However, virtually all complaints made by the European Commission regarding Google are ignoring Google's competitors in one way or another. The one about Android conveniently ignores the fact that there are other operating systems in existence and that Android itself doesn't prohibit related services which compete with Google's products developed for the said OS. The complaint against Google Search dismisses the existence of the likes of Facebook, Amazon, and Microsoft. Yes, Google Search is the dominant Internet search engine overall, but the European Commission's complaint is about people using it for fulfilling their shopping needs. In that context, there are plenty of other readily available services that users are choosing over Google Search.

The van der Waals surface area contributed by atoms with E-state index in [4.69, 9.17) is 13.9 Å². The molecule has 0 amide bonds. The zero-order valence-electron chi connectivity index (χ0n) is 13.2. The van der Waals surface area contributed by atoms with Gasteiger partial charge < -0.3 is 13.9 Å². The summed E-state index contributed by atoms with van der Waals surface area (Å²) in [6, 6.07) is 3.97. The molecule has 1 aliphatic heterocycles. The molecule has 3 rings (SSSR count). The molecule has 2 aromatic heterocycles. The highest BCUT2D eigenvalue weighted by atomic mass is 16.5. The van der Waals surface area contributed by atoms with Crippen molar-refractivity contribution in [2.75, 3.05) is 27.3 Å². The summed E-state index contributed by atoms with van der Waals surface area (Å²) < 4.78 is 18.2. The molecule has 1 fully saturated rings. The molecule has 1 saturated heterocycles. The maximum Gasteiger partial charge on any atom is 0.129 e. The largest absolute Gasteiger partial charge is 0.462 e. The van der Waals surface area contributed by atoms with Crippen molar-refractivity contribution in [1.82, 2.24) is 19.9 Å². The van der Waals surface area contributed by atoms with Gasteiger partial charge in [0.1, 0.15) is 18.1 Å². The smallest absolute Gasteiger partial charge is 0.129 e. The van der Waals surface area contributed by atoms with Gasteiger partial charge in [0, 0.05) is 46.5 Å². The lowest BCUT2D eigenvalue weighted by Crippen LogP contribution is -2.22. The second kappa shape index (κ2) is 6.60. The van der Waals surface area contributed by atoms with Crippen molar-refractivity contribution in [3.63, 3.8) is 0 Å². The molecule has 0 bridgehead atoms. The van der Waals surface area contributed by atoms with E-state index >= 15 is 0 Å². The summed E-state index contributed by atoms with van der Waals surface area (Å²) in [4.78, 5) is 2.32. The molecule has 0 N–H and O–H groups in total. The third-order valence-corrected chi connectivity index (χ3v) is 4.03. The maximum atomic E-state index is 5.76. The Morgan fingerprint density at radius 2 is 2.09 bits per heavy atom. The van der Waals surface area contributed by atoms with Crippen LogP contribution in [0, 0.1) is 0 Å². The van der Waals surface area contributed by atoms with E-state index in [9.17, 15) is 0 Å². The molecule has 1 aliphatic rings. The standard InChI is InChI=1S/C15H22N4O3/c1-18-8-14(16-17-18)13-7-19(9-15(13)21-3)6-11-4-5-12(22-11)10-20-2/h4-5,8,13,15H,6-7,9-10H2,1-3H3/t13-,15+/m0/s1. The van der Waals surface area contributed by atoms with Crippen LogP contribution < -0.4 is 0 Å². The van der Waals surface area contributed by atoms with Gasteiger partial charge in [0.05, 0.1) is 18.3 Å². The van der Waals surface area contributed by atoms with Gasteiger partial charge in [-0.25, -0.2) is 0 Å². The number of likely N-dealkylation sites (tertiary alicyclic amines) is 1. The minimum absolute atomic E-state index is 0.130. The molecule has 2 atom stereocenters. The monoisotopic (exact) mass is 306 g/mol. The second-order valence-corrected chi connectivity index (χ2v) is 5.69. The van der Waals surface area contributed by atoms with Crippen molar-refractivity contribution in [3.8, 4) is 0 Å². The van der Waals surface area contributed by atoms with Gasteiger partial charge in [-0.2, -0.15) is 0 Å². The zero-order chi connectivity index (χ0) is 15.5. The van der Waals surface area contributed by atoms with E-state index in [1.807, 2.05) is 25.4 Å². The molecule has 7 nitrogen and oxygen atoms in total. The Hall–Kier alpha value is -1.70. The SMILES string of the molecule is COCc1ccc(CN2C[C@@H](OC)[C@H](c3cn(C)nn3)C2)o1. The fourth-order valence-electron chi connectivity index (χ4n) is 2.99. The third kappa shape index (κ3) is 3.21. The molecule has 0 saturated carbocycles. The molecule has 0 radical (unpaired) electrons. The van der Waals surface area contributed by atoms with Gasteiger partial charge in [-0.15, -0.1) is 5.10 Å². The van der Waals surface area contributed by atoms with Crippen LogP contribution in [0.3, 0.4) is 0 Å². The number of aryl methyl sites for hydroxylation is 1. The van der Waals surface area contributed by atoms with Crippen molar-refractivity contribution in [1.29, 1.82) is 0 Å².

Likewise, it's difficult to argue that Google is creating an anti-competitive environment for Android OEMs by pairing Android with its services. After all, it's not like OEMs even want to ship smartphones without apps like Google Play pre-installed. In addition to that, all large OEMs like Samsung install their own app stores on their devices anyway, which is competition by definition. To expand on the Android-related antitrust claims against Google, it's crucial to point out that Duo, Hangouts, and Allo combined don't have the same amount of users that the Facebook-owned WhatsApp or Messenger do, not even close. Furthermore, as Wired reports, 40% of all mobile Internet browsing now happens within the Facebook app. That's right, 40%. Frankly, if Google is abusing the dominance of its mobile operating system, it's doing a terrible job of it because it's losing market share left and right.